“IT in the new reality will be shaped by economic recovery patterns unique to each sector, location, and company," commented Steve Bates, principal at KPMG in the US and global leader of KPMG International’s CIO Center of Excellence. "While every CIO is responding to these forces differently, one thing remains consistent; the urgency to act swiftly and decisively. Technology has never been more important to organisations’ ability to survive and thrive.”
The business issues the board wants addressed
In previous years, this has tended to be a mid-ranking priority for technology leaders, but it has jumped to the top three after the onset of COVID-19 (from eighth place before the pandemic) driven by the mass move to remote working. Operational efficiency and customer engagement keep their top positions, but the purpose of these have changed in the light of COVID-19.
For almost half (47%) of IT leaders COVID-19 has permanently accelerated digital transformation and adoption of emerging technology (AI, ML, blockchain and automation).
Small scale implementations of artificial intelligence (AI) and machine learning (ML) have jumped up from 21% before COVID-19 to 24% now, a significant jump in a period of only a few months.
Marketplace Software as a Service (SaaS)
This is the big winner compared to 2019. Large-scale implementations more than tripled from 7% in 2019 to 23% this year. One in six organisations put one in place in the last 12 months.
Remote working and the new deal for employees
Remote working is here to stay
The Harvey Nash/KPMG survey found that 86% of IT leaders moved a significant part of their workforce to remote working, and 43% expect more than half of their employees to work from home after the pandemic.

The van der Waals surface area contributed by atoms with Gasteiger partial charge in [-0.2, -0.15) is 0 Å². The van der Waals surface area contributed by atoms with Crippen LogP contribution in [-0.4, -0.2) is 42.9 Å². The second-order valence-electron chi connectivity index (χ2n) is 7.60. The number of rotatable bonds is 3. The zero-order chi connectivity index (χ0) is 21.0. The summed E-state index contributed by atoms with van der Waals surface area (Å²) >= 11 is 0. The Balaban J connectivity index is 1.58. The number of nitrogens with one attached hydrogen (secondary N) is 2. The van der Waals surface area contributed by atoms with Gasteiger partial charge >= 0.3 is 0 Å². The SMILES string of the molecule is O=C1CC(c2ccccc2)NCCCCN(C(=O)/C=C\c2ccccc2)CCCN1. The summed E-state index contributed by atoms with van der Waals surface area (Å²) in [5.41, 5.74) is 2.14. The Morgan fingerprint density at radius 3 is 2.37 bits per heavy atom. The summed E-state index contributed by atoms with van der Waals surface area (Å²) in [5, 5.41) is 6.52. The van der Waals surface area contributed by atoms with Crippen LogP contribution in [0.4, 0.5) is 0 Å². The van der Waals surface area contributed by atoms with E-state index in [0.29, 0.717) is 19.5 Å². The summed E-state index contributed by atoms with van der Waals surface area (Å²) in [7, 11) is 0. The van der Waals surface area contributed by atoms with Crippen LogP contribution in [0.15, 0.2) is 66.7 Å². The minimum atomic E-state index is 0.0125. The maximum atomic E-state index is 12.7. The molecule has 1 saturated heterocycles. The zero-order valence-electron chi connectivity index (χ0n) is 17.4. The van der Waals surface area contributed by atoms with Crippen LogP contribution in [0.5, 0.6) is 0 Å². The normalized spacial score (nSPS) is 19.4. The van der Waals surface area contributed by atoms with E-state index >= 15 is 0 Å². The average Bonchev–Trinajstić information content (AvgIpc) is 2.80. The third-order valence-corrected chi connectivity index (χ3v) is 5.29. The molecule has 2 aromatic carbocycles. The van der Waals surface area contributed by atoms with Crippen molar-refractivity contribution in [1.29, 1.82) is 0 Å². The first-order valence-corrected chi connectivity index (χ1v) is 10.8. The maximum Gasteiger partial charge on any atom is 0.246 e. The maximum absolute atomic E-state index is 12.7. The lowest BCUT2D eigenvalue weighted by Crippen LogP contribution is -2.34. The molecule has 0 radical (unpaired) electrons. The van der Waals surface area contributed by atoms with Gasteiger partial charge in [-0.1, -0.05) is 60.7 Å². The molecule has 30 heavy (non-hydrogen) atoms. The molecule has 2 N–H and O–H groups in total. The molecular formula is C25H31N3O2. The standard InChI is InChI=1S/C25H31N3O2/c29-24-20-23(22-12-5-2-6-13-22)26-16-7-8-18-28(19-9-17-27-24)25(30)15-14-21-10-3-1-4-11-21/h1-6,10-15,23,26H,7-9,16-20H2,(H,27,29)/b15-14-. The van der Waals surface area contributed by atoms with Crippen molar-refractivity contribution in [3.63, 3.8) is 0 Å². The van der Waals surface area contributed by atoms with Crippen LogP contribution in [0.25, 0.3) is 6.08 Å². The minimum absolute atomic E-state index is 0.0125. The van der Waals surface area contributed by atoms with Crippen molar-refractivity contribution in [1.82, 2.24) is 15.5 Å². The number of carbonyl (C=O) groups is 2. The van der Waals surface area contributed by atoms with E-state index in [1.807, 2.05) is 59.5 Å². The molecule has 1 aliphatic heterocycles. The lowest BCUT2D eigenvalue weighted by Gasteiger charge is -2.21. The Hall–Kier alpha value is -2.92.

Collaboration and culture
As a result of remote working, 70% of IT leaders report increased collaboration between the business and technology teams and over half (52%) said that it has created a culture of inclusivity in the technology team.
The new deal for employees
Work location and remote working has risen to become one of the five most important factors for engaging and retaining key technology talent during, and after, COVID-19. Leaders will therefore need to rethink how they attract and engage their employees in a world where physical location is no longer a prime asset.
In its 22nd year, the 2020 Harvey Nash/KPMG CIO Survey polled over 4,200 CIOs and technology leaders took place in two phases - one prior to COVID-19 (commencing on 17 December 2019) and one during the pandemic (5 June - 10 August 2020), across 83 countries.
Mining from home? How ERP culture helped Russian firm
SAP has revealed on its website how Severstal, a Russian steel and mining firm, was able to adapt to remote working with the pandemic forced it to close a number of offices around the world.
According to CIO Sergey Dunaev, Severstal overcame logistical challenges fairly quickly. “We provided 7,000 employees with computers, laptops - all the technology that provided them with a way to work,” he said.
Thanks to something Dunaev calls an “ERP culture,” Severstal employees easily adapted to the new normal. “The years of work with enterprise resource planning (ERP) systems and non-ERP solutions taught our people to collaborate remotely,” said Dunaev. The software fostered a virtual environment in which colleagues could analyse multiple dimensions of a problem – as well as dependencies and consequences. This cooperative, but digital, way of working made it easier for employees to work remotely.
Severstal has used SAP ERP for the past nine years and employs 15 other SAP solutions that cover approximately 95% of its overall business processes. Working with SAP to undergo a digital transformation has enabled the company to more seamlessly handle disruptions. Clearly companies that have been proactive in thinking digitally before the pandemic have been in a better position to respond the the challenges caused by COVID-19 than those that had to react from a standing start.